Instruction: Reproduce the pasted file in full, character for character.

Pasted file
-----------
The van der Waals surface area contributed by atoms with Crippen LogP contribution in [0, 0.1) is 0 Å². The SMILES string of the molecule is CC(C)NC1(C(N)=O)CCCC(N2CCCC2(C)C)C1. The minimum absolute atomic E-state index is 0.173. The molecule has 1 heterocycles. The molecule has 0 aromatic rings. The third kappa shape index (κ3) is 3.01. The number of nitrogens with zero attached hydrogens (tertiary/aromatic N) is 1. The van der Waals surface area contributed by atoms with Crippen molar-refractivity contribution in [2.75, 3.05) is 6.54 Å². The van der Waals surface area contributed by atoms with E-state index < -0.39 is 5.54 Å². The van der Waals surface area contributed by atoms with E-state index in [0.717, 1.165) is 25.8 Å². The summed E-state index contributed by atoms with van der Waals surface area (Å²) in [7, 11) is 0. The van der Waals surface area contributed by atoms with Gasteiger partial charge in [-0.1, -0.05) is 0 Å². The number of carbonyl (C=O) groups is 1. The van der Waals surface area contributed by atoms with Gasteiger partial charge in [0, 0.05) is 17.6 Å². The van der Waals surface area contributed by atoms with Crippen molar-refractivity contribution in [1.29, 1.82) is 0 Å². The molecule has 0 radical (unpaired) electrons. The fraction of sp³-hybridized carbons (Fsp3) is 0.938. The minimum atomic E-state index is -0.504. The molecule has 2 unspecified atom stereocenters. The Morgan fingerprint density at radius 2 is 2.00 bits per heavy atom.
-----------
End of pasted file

The van der Waals surface area contributed by atoms with Crippen LogP contribution in [0, 0.1) is 0 Å². The SMILES string of the molecule is CC(C)NC1(C(N)=O)CCCC(N2CCCC2(C)C)C1. The minimum absolute atomic E-state index is 0.173. The molecule has 1 heterocycles. The molecule has 0 aromatic rings. The third kappa shape index (κ3) is 3.01. The number of nitrogens with zero attached hydrogens (tertiary/aromatic N) is 1. The van der Waals surface area contributed by atoms with Crippen molar-refractivity contribution in [2.75, 3.05) is 6.54 Å². The van der Waals surface area contributed by atoms with E-state index < -0.39 is 5.54 Å². The van der Waals surface area contributed by atoms with E-state index in [0.717, 1.165) is 25.8 Å². The summed E-state index contributed by atoms with van der Waals surface area (Å²) in [7, 11) is 0. The van der Waals surface area contributed by atoms with Gasteiger partial charge in [-0.1, -0.05) is 0 Å². The number of carbonyl (C=O) groups is 1. The van der Waals surface area contributed by atoms with Gasteiger partial charge in [0, 0.05) is 17.6 Å². The van der Waals surface area contributed by atoms with Crippen molar-refractivity contribution in [1.29, 1.82) is 0 Å². The molecule has 0 radical (unpaired) electrons. The fraction of sp³-hybridized carbons (Fsp3) is 0.938. The minimum atomic E-state index is -0.504. The molecule has 2 unspecified atom stereocenters. The Morgan fingerprint density at radius 2 is 2.00 bits per heavy atom.